Aurum Weekly Access - 9/5/13
By Michael McKeown, CFA, CPA - Director of Research
Large private equity firms are bringing new products to the masses.
In early August Barron's published "The Next Private-Equity Investors: Mom and Pop" and the Wall Street Journal covered the topic in May with Megafirms Talk about Challenges Catering to Retail Investors.
This is not news to us since we field calls on a daily basis from asset managers itching to explain the privilege of allocating a portion of our client assets to their next great investment product. Private equity [abbreviated as PE] managers and PE fund of funds (managers that invest in a basket of private equity funds) include themselves on the roll call and have for several years now. Should investors be swooning (with their capital) into the loving arms of PE firms?
Let's walk through a few important topics.
1.Investors will be wooed by the high historical IRR (Internal Rate of Return), calculated differently than most other investments since investors do not invest the entire amount of the subscription on day one. Capital is called when needed over the subsequent few years following the subscription and then invested in companies. Eventually, that capital is returned to investors as the underlying businesses are sold to other PE funds or the public markets. In addition, many marketers quote the IRR as gross of fees and often do not include the management fees (2% annually) and incentive fee (20% of profits) that pays the managers.
Remember the disclosure from every financial firm when you see these charts, 'past performance is not indicative of future results...'
Source: Bain & Co., Global Private Equity Report 2013
2. Generally, the minimum investment for a PE fund ranges from $5 to $25 million, but to allow the masses a chance to invest, minimums are dropping to $100k or so. In that way, wealth managers and marketers can pool a large number of individuals and reach the fundraising goal. Dropping minimums is an initial warning sign, given that most PE funds would prefer to just have institutional relationships. Opening the doors to individuals is the result of having trouble raising assets with the core clientele.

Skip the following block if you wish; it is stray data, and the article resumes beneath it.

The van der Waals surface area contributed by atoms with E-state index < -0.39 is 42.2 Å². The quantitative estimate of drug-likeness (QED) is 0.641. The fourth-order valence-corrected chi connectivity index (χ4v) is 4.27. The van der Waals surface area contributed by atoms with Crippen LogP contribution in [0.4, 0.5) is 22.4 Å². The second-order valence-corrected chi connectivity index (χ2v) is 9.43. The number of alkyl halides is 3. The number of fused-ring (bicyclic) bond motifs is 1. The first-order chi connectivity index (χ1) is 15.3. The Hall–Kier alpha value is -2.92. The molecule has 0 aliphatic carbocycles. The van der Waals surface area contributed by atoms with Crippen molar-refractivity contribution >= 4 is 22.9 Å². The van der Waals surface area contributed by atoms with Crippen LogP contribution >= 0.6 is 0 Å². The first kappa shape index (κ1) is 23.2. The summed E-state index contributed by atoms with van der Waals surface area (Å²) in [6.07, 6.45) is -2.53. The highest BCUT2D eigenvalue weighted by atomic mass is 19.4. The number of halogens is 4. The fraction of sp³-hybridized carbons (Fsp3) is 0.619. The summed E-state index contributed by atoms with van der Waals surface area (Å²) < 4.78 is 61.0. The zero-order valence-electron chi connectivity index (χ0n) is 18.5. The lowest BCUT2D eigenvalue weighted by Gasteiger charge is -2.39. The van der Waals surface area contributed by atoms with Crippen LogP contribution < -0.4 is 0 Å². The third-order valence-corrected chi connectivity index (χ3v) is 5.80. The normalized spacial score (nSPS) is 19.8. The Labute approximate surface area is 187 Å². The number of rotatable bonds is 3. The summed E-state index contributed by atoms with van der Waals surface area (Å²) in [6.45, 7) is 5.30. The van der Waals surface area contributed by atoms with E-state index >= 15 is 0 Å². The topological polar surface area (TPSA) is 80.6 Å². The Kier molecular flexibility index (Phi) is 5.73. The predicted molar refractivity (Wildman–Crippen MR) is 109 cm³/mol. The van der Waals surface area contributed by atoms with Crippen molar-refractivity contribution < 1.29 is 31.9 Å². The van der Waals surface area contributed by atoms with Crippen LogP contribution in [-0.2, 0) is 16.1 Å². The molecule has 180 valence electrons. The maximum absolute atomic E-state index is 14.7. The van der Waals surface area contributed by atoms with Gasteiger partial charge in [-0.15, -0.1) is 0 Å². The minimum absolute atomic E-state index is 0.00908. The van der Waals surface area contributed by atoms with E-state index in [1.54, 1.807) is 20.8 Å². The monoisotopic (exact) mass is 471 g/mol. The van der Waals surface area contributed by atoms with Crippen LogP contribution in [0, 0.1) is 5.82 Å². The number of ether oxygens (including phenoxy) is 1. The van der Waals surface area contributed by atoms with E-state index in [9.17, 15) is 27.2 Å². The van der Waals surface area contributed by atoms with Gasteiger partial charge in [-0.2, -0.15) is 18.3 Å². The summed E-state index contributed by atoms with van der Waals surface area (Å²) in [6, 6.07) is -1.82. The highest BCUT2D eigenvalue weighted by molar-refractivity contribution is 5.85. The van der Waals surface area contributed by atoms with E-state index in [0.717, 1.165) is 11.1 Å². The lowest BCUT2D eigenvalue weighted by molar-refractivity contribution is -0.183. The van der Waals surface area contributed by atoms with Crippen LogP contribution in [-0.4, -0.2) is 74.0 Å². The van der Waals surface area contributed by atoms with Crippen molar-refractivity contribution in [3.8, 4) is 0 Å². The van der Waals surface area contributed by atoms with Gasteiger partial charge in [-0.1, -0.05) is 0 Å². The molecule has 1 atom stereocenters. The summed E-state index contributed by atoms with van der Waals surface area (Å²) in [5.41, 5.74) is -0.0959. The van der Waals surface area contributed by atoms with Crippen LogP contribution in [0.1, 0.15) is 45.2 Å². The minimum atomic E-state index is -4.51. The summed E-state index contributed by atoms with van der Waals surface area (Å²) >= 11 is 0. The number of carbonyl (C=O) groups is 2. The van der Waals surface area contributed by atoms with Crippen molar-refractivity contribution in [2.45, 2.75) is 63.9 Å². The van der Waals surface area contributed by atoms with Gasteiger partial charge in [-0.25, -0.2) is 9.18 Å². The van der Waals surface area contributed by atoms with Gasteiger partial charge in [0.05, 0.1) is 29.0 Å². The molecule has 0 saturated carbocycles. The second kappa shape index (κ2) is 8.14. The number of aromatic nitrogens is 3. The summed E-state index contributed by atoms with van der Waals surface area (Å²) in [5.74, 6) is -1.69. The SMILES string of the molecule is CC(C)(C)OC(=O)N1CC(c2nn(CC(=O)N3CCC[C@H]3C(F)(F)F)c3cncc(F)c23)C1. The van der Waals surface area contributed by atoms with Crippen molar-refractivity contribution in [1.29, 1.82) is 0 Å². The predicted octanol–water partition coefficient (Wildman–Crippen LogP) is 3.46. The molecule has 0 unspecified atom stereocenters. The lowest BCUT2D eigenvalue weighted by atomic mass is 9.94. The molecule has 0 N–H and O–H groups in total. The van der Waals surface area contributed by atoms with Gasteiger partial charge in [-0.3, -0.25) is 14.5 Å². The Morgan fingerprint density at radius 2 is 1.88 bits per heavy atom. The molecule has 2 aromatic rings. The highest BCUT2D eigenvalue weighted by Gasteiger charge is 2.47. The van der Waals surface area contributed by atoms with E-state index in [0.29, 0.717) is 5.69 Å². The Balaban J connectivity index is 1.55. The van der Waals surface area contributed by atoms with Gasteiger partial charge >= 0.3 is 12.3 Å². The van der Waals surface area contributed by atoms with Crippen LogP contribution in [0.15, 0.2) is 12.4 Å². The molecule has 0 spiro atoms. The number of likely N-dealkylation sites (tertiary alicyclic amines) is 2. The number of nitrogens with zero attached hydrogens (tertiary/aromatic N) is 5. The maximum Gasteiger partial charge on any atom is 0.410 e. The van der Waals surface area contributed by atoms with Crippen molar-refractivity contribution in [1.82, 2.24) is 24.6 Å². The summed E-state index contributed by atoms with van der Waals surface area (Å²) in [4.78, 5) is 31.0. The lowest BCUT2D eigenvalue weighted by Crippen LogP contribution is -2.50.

"I don't want to belong to any club that will accept me as a member." - Groucho Marx, comedian
We've seen a similar story in other asset classes over time, finally letting retail investors grab a part of the action, only leaving them as the bag holders when it does not work out. Tech club deals in the late 90s and private REITs in the mid-2000s followed a similar pattern, and both were illiquid structures.
Over the past few years, maintaining the same level of growth in assets continues to be difficult as pensions and endowments become over exposed to private equity. While originally an 'alternative,' PE is largely conventional now to institutional investors. Is *now* the time for retail to jump in?
Source: Bain & Co., Global Private Equity Report 2013, Aurum
Also in the above chart, note the small level of assets raised by the industry prior to 2004. These are the vintage years of outsized returns which managers offer as a compelling reason for investment, however, a low supply of capital and less competitive environment in the 90s and early 2000s does not compare to the same opportunity set for investors today.
As assets increase performance necessarily does not. In fact, it is typically the opposite...
Source: Bain & Co., Global Private Equity Report 2013
3. The illiquidity risk premium that investors earn by forsaking the ability to sell out is part of the appeal and reason for private equity's outperformance. Still, understanding the length of commitment to a private equity investment program is important.
The CEO of the Carlyle Group, the largest PE manager, recommends a 5-10% allocation to PE for individuals in the Barron's article. Let's assume the investor does not want another layer of fees for an 'access' product like a fund of funds that really doesn't do much for manager selection. The differences among private equity managers is even greater than public market managers, so the investor wants to diversify by size among large, mid-size, and small focused funds, regionally with North America and Europe, and style with buyouts, growth, early-stage, mezzanine, and distressed. Assume he can invest in 2 funds per year for $100k each with a target PE portfolio of $1,000,000. So he selects ten funds to allocate $100,000 each over the next five years as he does not want to 'time' his investments, he diversifies over five vintage years. This way he will not catch the top of the average business cycle, nor the bottom. Thus a $1,000,000 program would be a 5% weight for a $20,000,000 portfolio or a 10% weight for a $10,000,000.
Does a retired baby boomer at age 65 want to make this type of commitment? Perhaps. He should recognize though that the time frame for this private equity program will be about 15 years. Given that the first year vintage will be locked for 10 years along with the other private equity investments over the next 5 years. When the program ends, he will be 80 years old.
Here is the actual illiquidity illustrated from real data. North American-focused funds with vintage years of 2002-2004 still have not returned the original amount of invested capital to the limited partners, let alone a return on assets.
Source: Bain & Co., Global Private Equity Report 2013